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AdWatch: Abilify finds lucrative new audience

Consumer Reports News: July 30, 2009 04:21 PM

American doctors wrote more than 164 million prescriptions for antidepressants in 2008, making it the third most-prescribed of any class of drugs. Now Bristol-Myers Squibb (BMS) is tapping into that vast market with an aggressive advertising campaign for Abilify (aripiprazole), its blockbuster antipsychotic medication. Originally approved for treating schizophrenia and soon after that, bipolar disorder, Abilify hit the real jackpot in late 2007 when it won approval as an add-on treatment for people with major depression who haven’t gotten adequate relief from taking an antidepressant alone. It’s the first antipsychotic medicine approved by the U.S. Food and Drug Administration for that use.

BMS is promoting the depression indication in print ads and in the ubiquitous TV commercial critiqued in the video at right. We chose Abilify for this seventh edition of our AdWatch series because, frankly, the ad scares us.

It’s not the commercial itself that we find frightening; watch it and you’d swear that it’s just another antidepressant ad. But Abilify isn’t just another antidepressant. It’s a member of a class of drugs known as atypical (or "newer") antipsychotics, which have different—and in some cases, more serious—side effects than the SSRI antidepressants (which have plenty of safety concerns of their own). Abilify’s popularity hinges partly on the fact that it may be less likely to cause certain side effects, such as weight gain and elevated blood-sugar levels, than other drugs in its class, such as olanzapine (Zyprexa). But it still carries some risk of those, as well as of restlessness, decreased white blood-cell count, and a condition called tardive dyskinesia, or involuntary repetitive movements of the limbs and body that can become permanent. In two studies sponsored by the manufacturer, 25 percent of patients who added Abilify to their antidepressant drug experienced akathisia (inner restlessness and urge to move around), compared to 4 percent of patients taking an antidepressant plus a placebo. And, Abilify costs around 45 times as much per month as many antidepressants.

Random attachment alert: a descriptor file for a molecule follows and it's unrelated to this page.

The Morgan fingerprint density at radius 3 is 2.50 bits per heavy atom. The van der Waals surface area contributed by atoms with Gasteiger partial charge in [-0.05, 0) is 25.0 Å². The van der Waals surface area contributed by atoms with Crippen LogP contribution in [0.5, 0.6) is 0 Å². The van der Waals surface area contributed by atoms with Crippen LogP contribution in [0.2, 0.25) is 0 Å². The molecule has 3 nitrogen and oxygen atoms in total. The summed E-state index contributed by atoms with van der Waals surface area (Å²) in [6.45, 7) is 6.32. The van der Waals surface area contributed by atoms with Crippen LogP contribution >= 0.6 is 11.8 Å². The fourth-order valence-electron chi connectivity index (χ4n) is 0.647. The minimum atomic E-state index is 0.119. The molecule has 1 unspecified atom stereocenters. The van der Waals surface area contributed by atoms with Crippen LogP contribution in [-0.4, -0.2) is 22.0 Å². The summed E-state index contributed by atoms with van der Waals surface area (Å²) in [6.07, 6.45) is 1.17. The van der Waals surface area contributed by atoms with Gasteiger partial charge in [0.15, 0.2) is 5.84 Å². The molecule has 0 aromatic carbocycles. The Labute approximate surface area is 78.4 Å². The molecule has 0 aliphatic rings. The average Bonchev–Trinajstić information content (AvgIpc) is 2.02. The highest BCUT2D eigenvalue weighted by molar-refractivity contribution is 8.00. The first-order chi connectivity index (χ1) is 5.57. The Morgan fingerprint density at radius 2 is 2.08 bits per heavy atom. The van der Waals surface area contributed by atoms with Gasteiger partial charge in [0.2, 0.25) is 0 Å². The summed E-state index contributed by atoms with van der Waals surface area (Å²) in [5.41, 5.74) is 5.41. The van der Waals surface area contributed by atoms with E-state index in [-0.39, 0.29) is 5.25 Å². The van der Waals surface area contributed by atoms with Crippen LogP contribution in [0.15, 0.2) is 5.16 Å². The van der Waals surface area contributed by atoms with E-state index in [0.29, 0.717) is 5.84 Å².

We totally get why Bristol-Myers Squibb is doing this. There are, after all, only so many people in the world who have schizophrenia or bipolar disorder. Depression, on the other hand, is a veritable cash cow among mental-health conditions. One in seven people will experience a depressive episode at some point in their lives. If you want to sell upwards of $2 billion a year of a drug, that’s the kind of market you need. And, in Abilify’s defense, the use of antipsychotics along with antidepressants in hard-to-treat cases of depression isn’t new. Psychiatrists have long prescribed the drugs off-label for that purpose, and there’s one drug on the market, Symbyax, that combines olanzapine with the antidepressant fluoxetine (Prozac and generic). But because of their harsher side effects, antipsychotics are usually considered an option of last resort for depression, to be tried only after exhausting other options such as a different antidepressant, a different dose of the same antidepressant, or a combination of two antidepressants together. Not surprisingly, the Abilify ad doesn’t get into that. Quite the contrary, it seems to suggest that if the first antidepressant you try isn’t enough, you can, and should, jump right onto Abilify as an add-on.

If this business of marketing an extremely powerful psychiatric drug to the public on TV and in popular magazines like People seems insidious to you, well, us too. But there could be more to come. Perhaps inspired by Abilify’s unbelievable success, the competing (and seriously side-effect plagued) drug quetiapine (Seroquel) is now seeking approval as a depression add-on. What a very depressing battle of the ads that could be.

Jamie Kopf Hirsh, associate editor

Watch our AdWatch critique of the Abilify ad. Read our free Best Buy Drug reports on antidepressants and antipsychotics, and find out which treatments work best for depression (subscribers only).


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